Modern field guide to security and privacy

How tech titans plan on fighting terrorism

Facebook, Microsoft, Twitter, and YouTube launched an effort this week to share information about terrorist-related content without threatening users' privacy. Here's how they'll do it.

Dado Ruvic/Reuters
The Islamic State hashtag #ISIS seen the Twitter app.

This week a coalition of some of the biggest tech companies in the world said they were teaming up to fight terrorist propaganda on their networks.

Facebook, YouTube, Microsoft, and Twitter announced plans to create a shared database of digital fingerprints – called "hashes" – to help them identify terrorist-related content, create unique identifiers for that material, and share the information among themselves.

For instance, the new plan would let a social media platform such as Twitter, a favorite among Islamic State (IS) supporters and recruiters, share details about terrorist propaganda on its network with YouTube or Facebook, letting those networks quickly find and take down that content.

While Silicon Valley has come under growing pressure from political leaders in Washington as well as Europe to do more to rid their platforms of IS propaganda, they've resisted calls to automatically share information with intelligence agencies.

Despite a White House meeting in January with executives from Apple, Facebook, Microsoft, Twitter, and YouTube (which is owned by Google) aimed at developing strategies to stop the spread of radical Islam on social media, tech companies have turned toward internal efforts such as Google's so-called "Redirect Method," which aimed to dissuade would-be adherents by placing IS-linked search results next to ads that linked to videos denouncing the group. 

The hashing process is something of a compromise, giving social media platforms a common process to spot extremist content but individual control over how to deal with the questionable material.

It's also a way of spotting offending videos and other material without collecting details on individual users, protecting users such as journalists, academics, or others who may have commented on or shared extremist content but who have no connection with terrorists.

"The bottom line is that the hashes themselves are a digital or mathematical fingerprint that can't be reversed back to the source data or image," says Arian Evans, vice president of business development of the RiskIQ threat management company.

"Hashing has been a way of life in both security and the internet in general for a long time," he says. "Hashes are a quick way to see if I have the most current version of a file, or if a file I have is even a legitimate one. A hash is an algorithm that creates a checksum — a mathematical representation of your input. It could be a text string, a binary file, or an image."

Hashing is a one-way process. None of the companies involved in this program could use a hash shared by another company to recreate the associated content. All they can do is see if a file that another company has added to the database can be found on their own platforms by searching for the corresponding hash.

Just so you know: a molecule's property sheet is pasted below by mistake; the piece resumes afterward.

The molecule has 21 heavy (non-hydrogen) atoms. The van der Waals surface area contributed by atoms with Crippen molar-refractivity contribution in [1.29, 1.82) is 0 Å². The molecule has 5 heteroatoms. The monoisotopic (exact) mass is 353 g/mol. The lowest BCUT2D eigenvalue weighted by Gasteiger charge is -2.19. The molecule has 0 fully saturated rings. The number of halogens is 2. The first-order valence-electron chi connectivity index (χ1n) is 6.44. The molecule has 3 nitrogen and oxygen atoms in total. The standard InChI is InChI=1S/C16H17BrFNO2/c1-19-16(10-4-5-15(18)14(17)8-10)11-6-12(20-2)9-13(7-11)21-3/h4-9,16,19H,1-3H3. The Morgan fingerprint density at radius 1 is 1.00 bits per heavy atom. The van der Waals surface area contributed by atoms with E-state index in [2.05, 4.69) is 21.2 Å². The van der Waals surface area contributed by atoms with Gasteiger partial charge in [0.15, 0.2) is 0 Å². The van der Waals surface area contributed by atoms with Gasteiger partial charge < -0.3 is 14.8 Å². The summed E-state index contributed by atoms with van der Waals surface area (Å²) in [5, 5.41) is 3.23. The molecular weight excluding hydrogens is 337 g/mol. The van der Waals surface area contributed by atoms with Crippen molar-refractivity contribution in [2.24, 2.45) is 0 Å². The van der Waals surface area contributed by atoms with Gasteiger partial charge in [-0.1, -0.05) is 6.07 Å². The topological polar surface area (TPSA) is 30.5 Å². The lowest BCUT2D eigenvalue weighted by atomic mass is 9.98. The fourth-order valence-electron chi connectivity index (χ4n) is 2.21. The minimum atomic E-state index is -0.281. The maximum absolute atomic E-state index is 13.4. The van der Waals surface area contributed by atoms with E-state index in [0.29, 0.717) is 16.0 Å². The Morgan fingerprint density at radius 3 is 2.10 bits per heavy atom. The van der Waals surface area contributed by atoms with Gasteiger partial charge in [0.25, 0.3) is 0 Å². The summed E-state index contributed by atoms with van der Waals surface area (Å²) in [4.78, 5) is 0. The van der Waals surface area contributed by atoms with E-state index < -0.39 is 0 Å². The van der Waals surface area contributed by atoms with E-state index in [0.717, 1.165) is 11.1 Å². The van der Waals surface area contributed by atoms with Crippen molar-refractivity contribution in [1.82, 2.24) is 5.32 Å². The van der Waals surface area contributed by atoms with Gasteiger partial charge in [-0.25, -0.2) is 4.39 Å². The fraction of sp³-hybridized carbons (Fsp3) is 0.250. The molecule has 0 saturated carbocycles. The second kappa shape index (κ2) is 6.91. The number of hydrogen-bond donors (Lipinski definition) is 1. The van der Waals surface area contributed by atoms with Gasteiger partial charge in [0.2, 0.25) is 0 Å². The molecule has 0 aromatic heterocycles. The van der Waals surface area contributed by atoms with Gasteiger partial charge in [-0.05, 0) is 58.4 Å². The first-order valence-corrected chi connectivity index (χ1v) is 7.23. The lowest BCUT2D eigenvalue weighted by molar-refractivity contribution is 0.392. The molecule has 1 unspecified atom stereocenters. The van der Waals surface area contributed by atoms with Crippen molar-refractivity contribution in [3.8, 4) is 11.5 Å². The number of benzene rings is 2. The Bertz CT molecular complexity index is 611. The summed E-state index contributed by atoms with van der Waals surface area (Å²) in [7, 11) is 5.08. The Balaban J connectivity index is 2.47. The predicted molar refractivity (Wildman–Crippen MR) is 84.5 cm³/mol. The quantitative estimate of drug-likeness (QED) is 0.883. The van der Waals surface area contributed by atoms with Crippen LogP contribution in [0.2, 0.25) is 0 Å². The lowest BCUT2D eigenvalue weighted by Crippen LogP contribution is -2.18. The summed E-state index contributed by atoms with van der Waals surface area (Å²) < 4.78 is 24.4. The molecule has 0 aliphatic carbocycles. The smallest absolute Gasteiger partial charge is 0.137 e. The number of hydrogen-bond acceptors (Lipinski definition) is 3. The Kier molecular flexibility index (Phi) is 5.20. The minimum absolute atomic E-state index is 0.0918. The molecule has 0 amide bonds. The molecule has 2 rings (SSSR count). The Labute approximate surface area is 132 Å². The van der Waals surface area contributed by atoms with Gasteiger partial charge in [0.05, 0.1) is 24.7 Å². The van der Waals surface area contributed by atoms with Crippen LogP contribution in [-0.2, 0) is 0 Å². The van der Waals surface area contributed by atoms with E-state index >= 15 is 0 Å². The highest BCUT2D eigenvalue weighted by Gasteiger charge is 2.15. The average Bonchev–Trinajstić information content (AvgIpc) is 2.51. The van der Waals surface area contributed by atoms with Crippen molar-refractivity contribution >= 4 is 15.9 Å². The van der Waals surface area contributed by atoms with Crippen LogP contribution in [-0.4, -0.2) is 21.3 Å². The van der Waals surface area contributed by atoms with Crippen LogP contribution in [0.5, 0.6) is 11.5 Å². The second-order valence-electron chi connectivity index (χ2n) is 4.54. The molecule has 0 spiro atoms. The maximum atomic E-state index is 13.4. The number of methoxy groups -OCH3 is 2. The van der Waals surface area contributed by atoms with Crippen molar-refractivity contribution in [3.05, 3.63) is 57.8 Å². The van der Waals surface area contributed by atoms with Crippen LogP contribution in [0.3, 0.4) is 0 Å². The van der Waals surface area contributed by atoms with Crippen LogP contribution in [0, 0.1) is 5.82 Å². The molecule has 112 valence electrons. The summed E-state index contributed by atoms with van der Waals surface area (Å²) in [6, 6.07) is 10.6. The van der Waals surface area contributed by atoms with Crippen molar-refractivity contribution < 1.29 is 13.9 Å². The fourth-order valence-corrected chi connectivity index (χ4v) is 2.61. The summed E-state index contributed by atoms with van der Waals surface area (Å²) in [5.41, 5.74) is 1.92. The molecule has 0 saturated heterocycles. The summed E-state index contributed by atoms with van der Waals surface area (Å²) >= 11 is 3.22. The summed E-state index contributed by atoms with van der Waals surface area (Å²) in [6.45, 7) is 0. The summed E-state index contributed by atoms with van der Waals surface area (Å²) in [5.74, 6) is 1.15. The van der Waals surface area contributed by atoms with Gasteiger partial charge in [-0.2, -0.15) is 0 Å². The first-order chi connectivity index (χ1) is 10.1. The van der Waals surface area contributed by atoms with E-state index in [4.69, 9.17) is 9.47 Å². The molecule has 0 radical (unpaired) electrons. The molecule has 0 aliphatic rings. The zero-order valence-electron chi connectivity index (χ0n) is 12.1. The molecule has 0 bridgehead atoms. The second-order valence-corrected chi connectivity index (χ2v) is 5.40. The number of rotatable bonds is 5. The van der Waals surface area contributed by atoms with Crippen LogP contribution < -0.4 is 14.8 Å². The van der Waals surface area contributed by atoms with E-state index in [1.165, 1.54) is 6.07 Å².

"The devil is in the details," Mr. Evans says. "It's all in how you implement it. But the goal of hashing is that you're not sharing any data."

Companies use hashes for a variety of things. For example, when it comes to checking passwords, tech platforms will hash the password and verify an identifier associated with the password and user. 

Hashing also gives each company the benefit of deciding how they want to approach the offending content. Microsoft could remove a video from one of its platforms, for example, but that doesn’t mean YouTube will have to delete the same video from its service. The companies are working together, but they aren’t sacrificing any control over how they manage their products.

That kind of control is central to the plan. Tech companies have pushed back against governments' efforts to compel them to share more information about their users, taking steps to limit the amount of personally identifiable they reveal to law enforcement agencies. 

That said, social media platforms have increased efforts to remove terrorist content form platforms of the past year. Earlier this year, Twitter announced it shut down more than 125,000 terrorism-related accounts since the middle of 2015. The majority of the accounts were related to the Islamic State.

All the companies involved in the data-sharing pact have policies that restrict terrorism-related content. Facebook says in its community guidelines that it doesn’t allow terrorist or criminal organizations on its network, and that it will also remove content supporting, praising, or condoning the actions of those groups. The company has a team of "content reviewers" who decide if a particular link to an article, video, or post runs afoul of those rules and should be removed from its platform.

The other companies have similar guidelines and processes. 

YouTube, Microsoft, and Twitter did not respond to request for comment. A Facebook spokesperson declined an interview and directed Passcode to its blog post on the program.

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